Air Canada AC-T has repaid $462-million it borrowed from the Canadian government to buy planes during the pandemic, as Canada’s largest airline shores up its balance sheet amid strong demand for travel.
The carrier said Friday that it has paid back Export Development Canada the balance of a 2020 credit facility used to buy 14 Airbus A220 planes and repaid $127-million to the Export-Import Bank of the United States for the purchase of four Boeing 787s. The latter repayment is partial, and both loans are subject to unspecified accrued interest.
In June, Air Canada repaid another EDC loan, worth $650-million, for the purchase of 19 A220s.
“One of Air Canada’s top priorities following the pandemic is to deleverage and since late last year we have now prepaid approximately $1.87-billion in debt” and reduced annual interest expenses by $158-million, the airline said in a statement.
Air Canada placed its first order for the Mirabel, Que.-made A220, then called the Bombardier C-Series, in 2016. The airline has since placed more orders and now flies 33 of the planes, with more on the way. The narrow-body 300 series of the A220 used by Air Canada seats 137, with a range of about 6,000 kilometres.
Chris Murray, an analyst with ATB Capital Markets, said the repayments signal that Air Canada has returned to a “normalized operating environment” after COVID-19 halted much of the world’s air travel and sent the aviation industry into financial straits.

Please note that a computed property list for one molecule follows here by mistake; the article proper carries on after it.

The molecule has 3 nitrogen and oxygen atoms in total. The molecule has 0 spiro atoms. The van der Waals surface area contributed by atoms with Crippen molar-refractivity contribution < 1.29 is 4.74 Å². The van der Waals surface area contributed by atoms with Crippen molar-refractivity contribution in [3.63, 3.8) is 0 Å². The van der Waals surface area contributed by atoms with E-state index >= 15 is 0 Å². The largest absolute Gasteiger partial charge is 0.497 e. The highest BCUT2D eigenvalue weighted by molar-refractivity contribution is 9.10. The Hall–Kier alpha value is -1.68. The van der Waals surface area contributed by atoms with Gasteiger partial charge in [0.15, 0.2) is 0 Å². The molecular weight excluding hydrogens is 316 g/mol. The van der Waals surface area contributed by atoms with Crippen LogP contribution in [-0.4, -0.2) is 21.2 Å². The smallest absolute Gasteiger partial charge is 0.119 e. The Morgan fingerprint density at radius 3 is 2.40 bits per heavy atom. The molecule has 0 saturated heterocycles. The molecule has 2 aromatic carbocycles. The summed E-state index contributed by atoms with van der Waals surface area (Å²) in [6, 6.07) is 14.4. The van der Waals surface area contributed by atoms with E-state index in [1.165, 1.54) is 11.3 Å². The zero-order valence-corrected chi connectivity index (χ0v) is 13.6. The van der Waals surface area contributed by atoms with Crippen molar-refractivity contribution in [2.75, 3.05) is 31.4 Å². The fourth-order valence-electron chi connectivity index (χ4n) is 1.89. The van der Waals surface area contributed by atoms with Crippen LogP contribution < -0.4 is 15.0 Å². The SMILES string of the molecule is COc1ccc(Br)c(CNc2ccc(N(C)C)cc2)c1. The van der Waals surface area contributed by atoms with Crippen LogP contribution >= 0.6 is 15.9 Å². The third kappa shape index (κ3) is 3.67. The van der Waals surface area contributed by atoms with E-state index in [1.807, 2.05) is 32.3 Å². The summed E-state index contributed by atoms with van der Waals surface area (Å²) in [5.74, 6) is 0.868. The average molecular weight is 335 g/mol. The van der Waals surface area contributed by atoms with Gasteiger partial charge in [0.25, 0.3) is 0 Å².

“With significant liquidity in place and demand conditions remaining robust, we expect the deleveraging process to continue, positioning the company to return to an investment-grade credit rating over the medium term,” Mr. Murray said in a research note.
Air Canada made a profit of $84-million as demand for air travel rebounded in the first six months of 2023. The carrier lost $1.3-billion in the same period in 2022.
Walter Spracklin, an analyst at Royal Bank of Canada, said news of the repayments is positive for Air Canada, which is capitalizing on strong demand for seats and lower fuel costs to cut debt. “The company continues prioritizing debt reduction by paying down debt and purchasing new aircraft with cash vs. financing,” Mr. Spracklin said in a note to clients.
However, the rebound in demand has been accompanied by persistent shortages of pilots, baggage handlers and other personnel, which have disrupted Air Canada’s operations. The airline recently blamed crew shortages for a reduction in its schedule from Calgary.
Air Canada’s share price was little changed in Friday trading on the Toronto Stock Exchange and is up about 11 per cent this year.